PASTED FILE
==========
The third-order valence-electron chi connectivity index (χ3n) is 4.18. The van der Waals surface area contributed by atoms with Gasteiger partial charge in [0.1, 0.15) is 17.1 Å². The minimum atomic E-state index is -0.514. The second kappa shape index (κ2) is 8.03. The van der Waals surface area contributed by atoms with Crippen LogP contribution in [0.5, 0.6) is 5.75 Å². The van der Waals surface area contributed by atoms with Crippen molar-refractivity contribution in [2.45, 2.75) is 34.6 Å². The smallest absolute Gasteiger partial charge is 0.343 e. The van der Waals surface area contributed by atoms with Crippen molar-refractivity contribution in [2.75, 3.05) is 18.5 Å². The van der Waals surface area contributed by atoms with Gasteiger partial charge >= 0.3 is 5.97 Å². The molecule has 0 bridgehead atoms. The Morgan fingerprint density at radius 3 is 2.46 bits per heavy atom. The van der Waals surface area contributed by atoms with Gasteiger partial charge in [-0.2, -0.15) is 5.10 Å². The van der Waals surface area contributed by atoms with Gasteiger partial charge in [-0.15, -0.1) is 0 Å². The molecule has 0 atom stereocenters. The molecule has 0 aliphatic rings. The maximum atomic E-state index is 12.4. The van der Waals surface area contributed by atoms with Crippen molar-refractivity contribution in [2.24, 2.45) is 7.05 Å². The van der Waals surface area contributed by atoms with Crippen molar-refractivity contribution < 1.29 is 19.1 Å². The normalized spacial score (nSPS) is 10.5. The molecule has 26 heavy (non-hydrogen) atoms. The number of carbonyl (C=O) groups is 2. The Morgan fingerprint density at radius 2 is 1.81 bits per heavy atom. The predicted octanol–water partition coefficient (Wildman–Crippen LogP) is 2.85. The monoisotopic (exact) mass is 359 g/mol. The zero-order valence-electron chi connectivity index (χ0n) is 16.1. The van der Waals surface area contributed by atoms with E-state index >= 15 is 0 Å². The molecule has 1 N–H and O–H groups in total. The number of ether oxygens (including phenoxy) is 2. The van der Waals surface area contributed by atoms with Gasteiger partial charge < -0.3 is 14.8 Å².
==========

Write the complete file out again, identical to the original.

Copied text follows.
The third-order valence-electron chi connectivity index (χ3n) is 4.18. The van der Waals surface area contributed by atoms with Gasteiger partial charge in [0.1, 0.15) is 17.1 Å². The minimum atomic E-state index is -0.514. The second kappa shape index (κ2) is 8.03. The van der Waals surface area contributed by atoms with Crippen LogP contribution in [0.5, 0.6) is 5.75 Å². The van der Waals surface area contributed by atoms with Crippen molar-refractivity contribution in [2.45, 2.75) is 34.6 Å². The smallest absolute Gasteiger partial charge is 0.343 e. The van der Waals surface area contributed by atoms with Crippen molar-refractivity contribution in [2.75, 3.05) is 18.5 Å². The van der Waals surface area contributed by atoms with Gasteiger partial charge >= 0.3 is 5.97 Å². The molecule has 0 bridgehead atoms. The Morgan fingerprint density at radius 3 is 2.46 bits per heavy atom. The van der Waals surface area contributed by atoms with Gasteiger partial charge in [-0.2, -0.15) is 5.10 Å². The van der Waals surface area contributed by atoms with Gasteiger partial charge in [-0.15, -0.1) is 0 Å². The molecule has 0 atom stereocenters. The molecule has 0 aliphatic rings. The maximum atomic E-state index is 12.4. The van der Waals surface area contributed by atoms with Crippen molar-refractivity contribution in [2.24, 2.45) is 7.05 Å². The van der Waals surface area contributed by atoms with Crippen molar-refractivity contribution < 1.29 is 19.1 Å². The normalized spacial score (nSPS) is 10.5. The molecule has 26 heavy (non-hydrogen) atoms. The number of carbonyl (C=O) groups is 2. The Morgan fingerprint density at radius 2 is 1.81 bits per heavy atom. The predicted octanol–water partition coefficient (Wildman–Crippen LogP) is 2.85. The monoisotopic (exact) mass is 359 g/mol. The zero-order valence-electron chi connectivity index (χ0n) is 16.1. The van der Waals surface area contributed by atoms with E-state index >= 15 is 0 Å². The molecule has 1 N–H and O–H groups in total. The number of ether oxygens (including phenoxy) is 2. The van der Waals surface area contributed by atoms with Gasteiger partial charge < -0.3 is 14.8 Å².